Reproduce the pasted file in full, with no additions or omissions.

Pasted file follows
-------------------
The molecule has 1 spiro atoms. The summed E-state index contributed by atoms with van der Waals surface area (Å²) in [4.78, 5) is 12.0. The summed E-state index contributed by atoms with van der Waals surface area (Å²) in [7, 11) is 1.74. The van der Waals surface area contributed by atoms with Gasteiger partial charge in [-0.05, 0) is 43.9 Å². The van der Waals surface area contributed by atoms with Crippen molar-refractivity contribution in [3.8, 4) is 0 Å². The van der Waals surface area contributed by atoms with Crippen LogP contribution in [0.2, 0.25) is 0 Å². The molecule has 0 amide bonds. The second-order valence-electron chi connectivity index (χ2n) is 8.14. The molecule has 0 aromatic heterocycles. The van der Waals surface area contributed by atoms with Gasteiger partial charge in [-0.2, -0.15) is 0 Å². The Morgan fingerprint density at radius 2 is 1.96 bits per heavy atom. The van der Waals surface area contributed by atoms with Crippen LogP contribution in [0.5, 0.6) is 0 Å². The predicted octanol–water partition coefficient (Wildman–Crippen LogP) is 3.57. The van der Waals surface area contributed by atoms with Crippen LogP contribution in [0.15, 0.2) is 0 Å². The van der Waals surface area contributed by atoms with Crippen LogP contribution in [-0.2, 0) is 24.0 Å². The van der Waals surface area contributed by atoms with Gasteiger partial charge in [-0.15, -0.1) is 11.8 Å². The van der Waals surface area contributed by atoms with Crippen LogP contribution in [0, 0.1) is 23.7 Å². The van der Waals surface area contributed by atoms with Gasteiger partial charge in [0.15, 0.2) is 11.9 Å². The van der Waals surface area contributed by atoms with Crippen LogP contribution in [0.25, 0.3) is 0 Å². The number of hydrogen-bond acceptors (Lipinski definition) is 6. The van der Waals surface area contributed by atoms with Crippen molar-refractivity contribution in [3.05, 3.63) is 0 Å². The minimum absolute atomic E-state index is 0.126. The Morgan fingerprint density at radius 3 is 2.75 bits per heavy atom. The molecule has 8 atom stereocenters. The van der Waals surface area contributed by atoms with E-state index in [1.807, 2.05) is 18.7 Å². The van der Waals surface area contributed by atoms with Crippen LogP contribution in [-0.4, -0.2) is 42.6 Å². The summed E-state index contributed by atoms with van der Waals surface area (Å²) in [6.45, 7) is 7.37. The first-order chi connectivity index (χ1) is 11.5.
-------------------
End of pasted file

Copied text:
The molecule has 1 spiro atoms. The summed E-state index contributed by atoms with van der Waals surface area (Å²) in [4.78, 5) is 12.0. The summed E-state index contributed by atoms with van der Waals surface area (Å²) in [7, 11) is 1.74. The van der Waals surface area contributed by atoms with Gasteiger partial charge in [-0.05, 0) is 43.9 Å². The van der Waals surface area contributed by atoms with Crippen molar-refractivity contribution in [3.8, 4) is 0 Å². The van der Waals surface area contributed by atoms with Crippen LogP contribution in [0.2, 0.25) is 0 Å². The molecule has 0 amide bonds. The second-order valence-electron chi connectivity index (χ2n) is 8.14. The molecule has 0 aromatic heterocycles. The van der Waals surface area contributed by atoms with Gasteiger partial charge in [-0.2, -0.15) is 0 Å². The Morgan fingerprint density at radius 2 is 1.96 bits per heavy atom. The van der Waals surface area contributed by atoms with Crippen LogP contribution in [0.5, 0.6) is 0 Å². The predicted octanol–water partition coefficient (Wildman–Crippen LogP) is 3.57. The van der Waals surface area contributed by atoms with Crippen LogP contribution in [0.15, 0.2) is 0 Å². The van der Waals surface area contributed by atoms with Crippen LogP contribution in [-0.2, 0) is 24.0 Å². The van der Waals surface area contributed by atoms with Gasteiger partial charge in [-0.15, -0.1) is 11.8 Å². The van der Waals surface area contributed by atoms with Crippen LogP contribution in [0, 0.1) is 23.7 Å². The van der Waals surface area contributed by atoms with Gasteiger partial charge in [0.15, 0.2) is 11.9 Å². The van der Waals surface area contributed by atoms with Crippen LogP contribution in [0.25, 0.3) is 0 Å². The number of hydrogen-bond acceptors (Lipinski definition) is 6. The van der Waals surface area contributed by atoms with Crippen molar-refractivity contribution in [3.05, 3.63) is 0 Å². The minimum absolute atomic E-state index is 0.126. The Morgan fingerprint density at radius 3 is 2.75 bits per heavy atom. The molecule has 8 atom stereocenters. The van der Waals surface area contributed by atoms with E-state index in [1.807, 2.05) is 18.7 Å². The van der Waals surface area contributed by atoms with Crippen LogP contribution in [-0.4, -0.2) is 42.6 Å². The summed E-state index contributed by atoms with van der Waals surface area (Å²) in [6.45, 7) is 7.37. The first-order chi connectivity index (χ1) is 11.5.